“This Week in Texas History” tells the story this week (Wednesday, July 17 thru Tuesday, July 23) of Charley Paddock, first Texas-born athlete to win a gold medal at the Olympics.
After breaking the tape in the 100-meter dash at the Antwerp, Belgium Games in 1920, the Gainesville native was the fastest thing on two legs for the rest of the decade.
After weeks of escalating racial tension and violent outbursts in Longview, Gov. William P. Hobby placed the East Texas town and all of Gregg County under martial law on July 13, 1919. To show he meant business, the governor sent in eight Rangers and three units of National Guard.
The mob violence in Longview, which claimed the lives of two black men, was one of 25 race riots in the “Red Summer” of 1919. Texas experienced nothing on the scale of the Chicago riot that lasted for 13 days and resulted in 38 deaths.
Senator Sam Houston broke ranks with the Democratic Party and on July 12, 1855 endorsed every candidate of the “Know Nothing” or American Party, that was taking Texas by storm.
Bound by a secret oath to vote only for native-born Protestants, the “Know Nothings” blindsided the Democrats and elected a congressman and a dozen members of the state legislature. But that was their high-water mark, and within two years the “Know Nothings” had vanished from the political scene.
Houston oilman W. Howard Lee married actress Gene Tierney on July 11, 1960.
Lee’s first wife was also a movie star, Austrian-born Hedy Lamarr, known as “the most beautiful woman in Europe” before coming to Hollywood. That tumultuous marriage lasted six years, but Tierney, a knockout in her own right, remained the tycoon’s wife until the day he died in 1981.
While on his way to San Antonio, news of the death of his father Moses reached Stephen F. Austin on July 10, 1821. Suddenly it was up to the 27 year old son to make his dad’s dream come true.
At that time the younger Austin was still not sold on the idea of settling the Mexican province of Texas with Anglo-Americans. But in the months to come, he would decide to make it his life’s work.
Peter W. Grayson, candidate for the Republic of Texas presidency, shot himself to death on July 9, 1838 after a long courtship ended with the woman rejecting his proposal of marriage.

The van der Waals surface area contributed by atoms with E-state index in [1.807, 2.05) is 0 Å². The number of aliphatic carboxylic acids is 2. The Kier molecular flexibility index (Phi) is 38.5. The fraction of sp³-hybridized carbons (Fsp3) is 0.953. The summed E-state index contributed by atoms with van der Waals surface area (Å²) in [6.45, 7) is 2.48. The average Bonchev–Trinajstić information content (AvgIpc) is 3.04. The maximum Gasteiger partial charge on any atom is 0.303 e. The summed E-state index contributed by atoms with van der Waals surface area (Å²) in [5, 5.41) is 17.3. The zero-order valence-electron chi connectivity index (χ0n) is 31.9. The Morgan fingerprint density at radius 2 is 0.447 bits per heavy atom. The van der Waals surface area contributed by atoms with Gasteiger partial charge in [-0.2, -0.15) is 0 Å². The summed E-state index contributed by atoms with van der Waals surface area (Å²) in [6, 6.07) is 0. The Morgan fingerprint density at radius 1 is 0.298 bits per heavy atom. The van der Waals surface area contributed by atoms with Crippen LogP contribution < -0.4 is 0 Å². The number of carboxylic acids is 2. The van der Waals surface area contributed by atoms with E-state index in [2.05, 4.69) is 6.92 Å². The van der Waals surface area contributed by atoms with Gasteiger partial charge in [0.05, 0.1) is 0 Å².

Two days later, James Collinsworth, also a candidate for the same high office, drowned in Galveston Bay when he either fell or jumped from a boat. With his two major opponents out of the race, Mirabeau Lamar won in a landslide and succeeded Sam Houston as Texas’ president.
The subject of my “This Week in Texas History” column for the week of Wednesday, July 10 through Tuesday, July 16 is the Apache border raider Victorio, considered even more brilliant at hit-and-run tactics than the legendary Geronimo.
It took the combined forces of the Mexican and U.S. armies plus the Texas Rangers to drop the curtain on the last great Apache chief.
On July 7, 1911, seventy-five years after the historic battle that decided the Texas Revolution, the last Texas survivor passed away at the age of 94.
Alphonso Steele, a 19 year old Kentuckian, was wounded in the opening minutes at San Jacinto but continued to fight Santa Anna’s army. In 1907 he returned to the battlefield at the invitation of Sam Houston’s son, Andrew Jackson Houston, and “retraced the course of the fighting.” Four years later, Steele died at the Limestone County home of his son.
It was on July 6, 1983 that “This Week in Texas History” first appeared in print. I wrote four columns that month for one newspaper in the hope that other editors and publishers would see it and want to give it a try.
They did with, of course, much effort on my part that included many mailings, phone calls and personal visits. Thirty years and more than 1,500 columns later, “This Week in Texas History” is the only statewide newspaper feature of its kind and the longest running column of its kind ever.
On July 5, 1826, ever sly Peter Ellis Bean found a loophole in Mexican law that allowed Anglo-American settlers to bring their slaves with them to Texas.
As an 18 year old member of the Nolan Expedition in 1801, Bean was taken prisoner rather than put to the sword. For the next 45 years, he outwitted Spaniards and later independent Mexicans but was too cautious to take sides in the Texas Revolution.